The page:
realisation

The pointlessness of the ‘billable hour’ set out in two charts

Overnight, Australia-time, the Center for the Study of the Legal Profession at Georgetown University Law Center and Thomson Reuters Legal Executive Institute, relying on data from Thomson Reuters Peer Monitor, published the findings of its ‘2018 Report on the State of the Legal Market‘. Reviewing the performance of U.S. law firms in 2017, as well as looking at the trends expected in 2018, this annual report is typically the “first” big report publication of the year and so a trendsetter of where we may be going as an industry over the next 12 months.

As has been the case in other years, the first chart I typically like to see in this annual report is the one setting out ‘Collection Realization against Standard Rates by Law Firm Segment‘ – Chart 9 in this year’s publication – to hopefully give me an indication of how an industry that largely relies on increases in hourly rates each year to boost top-line revenue is fairing.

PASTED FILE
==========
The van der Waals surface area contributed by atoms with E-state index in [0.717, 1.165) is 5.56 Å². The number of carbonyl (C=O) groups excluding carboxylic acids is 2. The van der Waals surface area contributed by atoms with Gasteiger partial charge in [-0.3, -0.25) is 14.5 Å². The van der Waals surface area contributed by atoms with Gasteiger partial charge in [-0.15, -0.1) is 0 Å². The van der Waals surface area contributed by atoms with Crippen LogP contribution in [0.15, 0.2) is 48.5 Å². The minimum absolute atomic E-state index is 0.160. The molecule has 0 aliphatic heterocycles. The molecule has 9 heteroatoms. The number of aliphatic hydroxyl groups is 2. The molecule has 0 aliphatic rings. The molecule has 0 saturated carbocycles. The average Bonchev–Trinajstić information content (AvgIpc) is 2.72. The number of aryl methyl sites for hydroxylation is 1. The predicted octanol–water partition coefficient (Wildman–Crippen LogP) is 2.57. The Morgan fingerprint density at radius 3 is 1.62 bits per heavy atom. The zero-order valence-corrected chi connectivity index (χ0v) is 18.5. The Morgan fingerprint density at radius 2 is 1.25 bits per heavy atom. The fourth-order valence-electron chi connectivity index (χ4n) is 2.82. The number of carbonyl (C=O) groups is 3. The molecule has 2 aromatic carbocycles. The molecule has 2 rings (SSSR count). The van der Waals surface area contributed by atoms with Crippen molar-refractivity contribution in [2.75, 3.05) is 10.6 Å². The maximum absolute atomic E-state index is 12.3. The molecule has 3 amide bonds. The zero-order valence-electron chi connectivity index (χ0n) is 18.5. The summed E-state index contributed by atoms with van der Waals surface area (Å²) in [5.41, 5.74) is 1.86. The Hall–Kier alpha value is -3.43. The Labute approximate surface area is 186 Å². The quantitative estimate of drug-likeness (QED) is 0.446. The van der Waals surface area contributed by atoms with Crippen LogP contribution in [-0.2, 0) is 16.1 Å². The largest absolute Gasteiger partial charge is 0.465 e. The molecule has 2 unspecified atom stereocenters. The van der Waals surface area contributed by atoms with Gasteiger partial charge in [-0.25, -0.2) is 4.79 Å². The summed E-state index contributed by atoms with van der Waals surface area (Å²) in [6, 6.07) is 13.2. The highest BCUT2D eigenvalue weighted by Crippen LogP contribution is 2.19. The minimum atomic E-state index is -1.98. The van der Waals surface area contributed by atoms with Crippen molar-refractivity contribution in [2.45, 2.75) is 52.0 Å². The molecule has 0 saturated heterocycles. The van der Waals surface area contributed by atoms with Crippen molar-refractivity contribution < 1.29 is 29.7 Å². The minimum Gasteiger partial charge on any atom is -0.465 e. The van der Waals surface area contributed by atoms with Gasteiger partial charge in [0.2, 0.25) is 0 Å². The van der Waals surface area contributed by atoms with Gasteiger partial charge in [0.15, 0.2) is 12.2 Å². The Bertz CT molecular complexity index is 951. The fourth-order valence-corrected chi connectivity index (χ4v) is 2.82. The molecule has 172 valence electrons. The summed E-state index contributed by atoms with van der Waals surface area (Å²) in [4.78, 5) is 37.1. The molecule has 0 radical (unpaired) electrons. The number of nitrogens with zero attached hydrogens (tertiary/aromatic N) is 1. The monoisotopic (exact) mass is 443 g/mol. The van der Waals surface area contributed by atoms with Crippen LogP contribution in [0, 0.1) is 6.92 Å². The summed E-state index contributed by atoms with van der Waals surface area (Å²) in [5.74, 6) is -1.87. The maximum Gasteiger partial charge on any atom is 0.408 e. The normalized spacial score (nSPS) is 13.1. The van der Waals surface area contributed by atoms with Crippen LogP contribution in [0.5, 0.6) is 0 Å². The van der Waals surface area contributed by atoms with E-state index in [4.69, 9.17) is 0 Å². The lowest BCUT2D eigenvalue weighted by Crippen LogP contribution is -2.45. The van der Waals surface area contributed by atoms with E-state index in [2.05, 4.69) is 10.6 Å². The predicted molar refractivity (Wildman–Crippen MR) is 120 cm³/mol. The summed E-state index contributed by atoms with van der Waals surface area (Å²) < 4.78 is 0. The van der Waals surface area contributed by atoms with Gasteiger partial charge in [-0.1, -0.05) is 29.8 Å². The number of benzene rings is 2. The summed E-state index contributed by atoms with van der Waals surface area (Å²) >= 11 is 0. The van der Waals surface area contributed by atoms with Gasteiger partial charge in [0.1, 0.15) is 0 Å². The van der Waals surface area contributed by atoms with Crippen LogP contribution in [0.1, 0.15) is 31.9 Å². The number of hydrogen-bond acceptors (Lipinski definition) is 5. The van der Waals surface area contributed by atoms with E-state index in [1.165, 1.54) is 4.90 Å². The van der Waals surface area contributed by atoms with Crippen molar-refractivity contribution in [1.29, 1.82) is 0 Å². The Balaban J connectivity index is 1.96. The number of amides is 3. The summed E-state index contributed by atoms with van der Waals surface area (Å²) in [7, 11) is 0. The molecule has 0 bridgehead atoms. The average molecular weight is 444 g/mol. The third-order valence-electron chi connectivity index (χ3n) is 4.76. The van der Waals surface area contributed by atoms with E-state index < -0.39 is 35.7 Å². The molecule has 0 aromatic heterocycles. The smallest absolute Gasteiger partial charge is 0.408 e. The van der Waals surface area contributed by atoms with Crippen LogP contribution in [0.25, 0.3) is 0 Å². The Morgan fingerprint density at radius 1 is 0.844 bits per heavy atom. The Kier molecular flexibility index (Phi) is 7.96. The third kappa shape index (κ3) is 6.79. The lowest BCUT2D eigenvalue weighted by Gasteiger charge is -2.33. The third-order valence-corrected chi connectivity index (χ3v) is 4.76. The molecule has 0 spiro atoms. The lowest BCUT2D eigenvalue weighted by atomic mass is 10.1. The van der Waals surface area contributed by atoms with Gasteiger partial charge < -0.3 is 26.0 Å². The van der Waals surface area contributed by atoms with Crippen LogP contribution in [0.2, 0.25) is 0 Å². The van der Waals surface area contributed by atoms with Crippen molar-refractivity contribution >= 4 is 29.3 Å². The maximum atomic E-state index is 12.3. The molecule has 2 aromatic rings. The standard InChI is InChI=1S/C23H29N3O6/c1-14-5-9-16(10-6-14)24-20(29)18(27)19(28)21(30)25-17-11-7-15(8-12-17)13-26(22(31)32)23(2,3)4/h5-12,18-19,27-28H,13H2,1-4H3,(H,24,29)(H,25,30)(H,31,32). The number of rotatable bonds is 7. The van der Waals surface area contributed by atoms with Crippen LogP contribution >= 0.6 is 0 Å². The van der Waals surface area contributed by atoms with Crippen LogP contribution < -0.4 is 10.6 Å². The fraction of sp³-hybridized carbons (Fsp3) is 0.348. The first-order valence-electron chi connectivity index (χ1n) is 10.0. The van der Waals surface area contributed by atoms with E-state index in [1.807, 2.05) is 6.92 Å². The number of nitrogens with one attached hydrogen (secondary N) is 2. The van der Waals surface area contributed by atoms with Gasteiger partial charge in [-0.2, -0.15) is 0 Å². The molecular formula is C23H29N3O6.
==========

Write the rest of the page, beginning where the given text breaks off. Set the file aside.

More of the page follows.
As you can see, yet again the results here can best be described as ‘disappointing’:

Chart 9

AM Law 100 firms are tracking an ever declining realised recoveries of circa 80 cents in the dollar. All others aren’t doing all that much better at circa 85 cents in the dollar.

Either way, those levels of realisation would have most bank managers in a panic. And the reason they don’t comes down to one small issue: in law firms this collection rate – other than telling you that the market doesn’t see your hourly value as highly as you do – is absolutely meaningless.

What it is, is pie in the sky internal budgetary metrics against market reality cash in the bank.

So we turn to my second “go-to” chart: ‘Collection Realization against Worked (Agreed) Rates‘. This year this is represented in Chart 10:

Chart 10

As the name suggests, what this chart is showing us is “Collected v Worked (Agreed)”. I’m   assuming the “agreed” here is upfront, and I’m accepting that the picture is far from perfect, but there is a far better flatline realisation rate here of 90-ish per cent, or 90 cents in the dollar.

So, what’s my take-out from the two charts?